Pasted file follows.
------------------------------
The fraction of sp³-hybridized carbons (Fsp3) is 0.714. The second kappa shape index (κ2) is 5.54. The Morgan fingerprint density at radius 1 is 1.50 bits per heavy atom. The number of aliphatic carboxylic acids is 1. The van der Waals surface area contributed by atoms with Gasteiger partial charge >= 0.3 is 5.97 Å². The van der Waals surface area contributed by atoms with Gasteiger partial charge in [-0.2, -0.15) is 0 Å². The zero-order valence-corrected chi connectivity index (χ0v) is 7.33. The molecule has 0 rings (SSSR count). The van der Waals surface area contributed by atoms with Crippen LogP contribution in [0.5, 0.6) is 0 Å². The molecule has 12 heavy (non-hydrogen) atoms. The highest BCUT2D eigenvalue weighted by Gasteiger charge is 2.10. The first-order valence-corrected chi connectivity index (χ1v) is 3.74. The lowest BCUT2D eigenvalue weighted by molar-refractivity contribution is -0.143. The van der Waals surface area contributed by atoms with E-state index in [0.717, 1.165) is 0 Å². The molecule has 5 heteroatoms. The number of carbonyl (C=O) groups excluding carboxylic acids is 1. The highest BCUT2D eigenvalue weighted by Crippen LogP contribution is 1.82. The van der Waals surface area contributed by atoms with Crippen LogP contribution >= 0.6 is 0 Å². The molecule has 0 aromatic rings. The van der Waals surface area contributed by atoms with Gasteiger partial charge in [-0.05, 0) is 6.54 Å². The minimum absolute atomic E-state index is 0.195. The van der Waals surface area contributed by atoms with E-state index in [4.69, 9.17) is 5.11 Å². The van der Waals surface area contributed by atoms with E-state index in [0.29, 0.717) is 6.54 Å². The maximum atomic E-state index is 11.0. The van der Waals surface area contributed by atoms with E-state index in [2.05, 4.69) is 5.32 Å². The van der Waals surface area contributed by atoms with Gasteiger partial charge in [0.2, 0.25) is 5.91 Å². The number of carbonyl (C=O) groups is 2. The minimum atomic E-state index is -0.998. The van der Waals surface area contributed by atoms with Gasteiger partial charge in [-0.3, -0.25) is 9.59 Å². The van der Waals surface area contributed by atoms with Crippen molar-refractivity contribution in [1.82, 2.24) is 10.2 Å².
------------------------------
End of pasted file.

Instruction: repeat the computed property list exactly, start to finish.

The fraction of sp³-hybridized carbons (Fsp3) is 0.714. The second kappa shape index (κ2) is 5.54. The Morgan fingerprint density at radius 1 is 1.50 bits per heavy atom. The number of aliphatic carboxylic acids is 1. The van der Waals surface area contributed by atoms with Gasteiger partial charge >= 0.3 is 5.97 Å². The van der Waals surface area contributed by atoms with Gasteiger partial charge in [-0.2, -0.15) is 0 Å². The zero-order valence-corrected chi connectivity index (χ0v) is 7.33. The molecule has 0 rings (SSSR count). The van der Waals surface area contributed by atoms with Crippen LogP contribution in [0.5, 0.6) is 0 Å². The molecule has 12 heavy (non-hydrogen) atoms. The highest BCUT2D eigenvalue weighted by Gasteiger charge is 2.10. The first-order valence-corrected chi connectivity index (χ1v) is 3.74. The lowest BCUT2D eigenvalue weighted by molar-refractivity contribution is -0.143. The van der Waals surface area contributed by atoms with E-state index in [0.717, 1.165) is 0 Å². The molecule has 5 heteroatoms. The number of carbonyl (C=O) groups excluding carboxylic acids is 1. The highest BCUT2D eigenvalue weighted by Crippen LogP contribution is 1.82. The van der Waals surface area contributed by atoms with Crippen LogP contribution >= 0.6 is 0 Å². The molecule has 0 aromatic rings. The van der Waals surface area contributed by atoms with Gasteiger partial charge in [-0.05, 0) is 6.54 Å². The minimum absolute atomic E-state index is 0.195. The van der Waals surface area contributed by atoms with E-state index in [4.69, 9.17) is 5.11 Å². The van der Waals surface area contributed by atoms with E-state index in [0.29, 0.717) is 6.54 Å². The maximum atomic E-state index is 11.0. The van der Waals surface area contributed by atoms with E-state index in [2.05, 4.69) is 5.32 Å². The van der Waals surface area contributed by atoms with Gasteiger partial charge in [0.2, 0.25) is 5.91 Å². The number of carbonyl (C=O) groups is 2. The minimum atomic E-state index is -0.998. The van der Waals surface area contributed by atoms with Gasteiger partial charge in [-0.3, -0.25) is 9.59 Å². The van der Waals surface area contributed by atoms with Crippen molar-refractivity contribution in [1.82, 2.24) is 10.2 Å².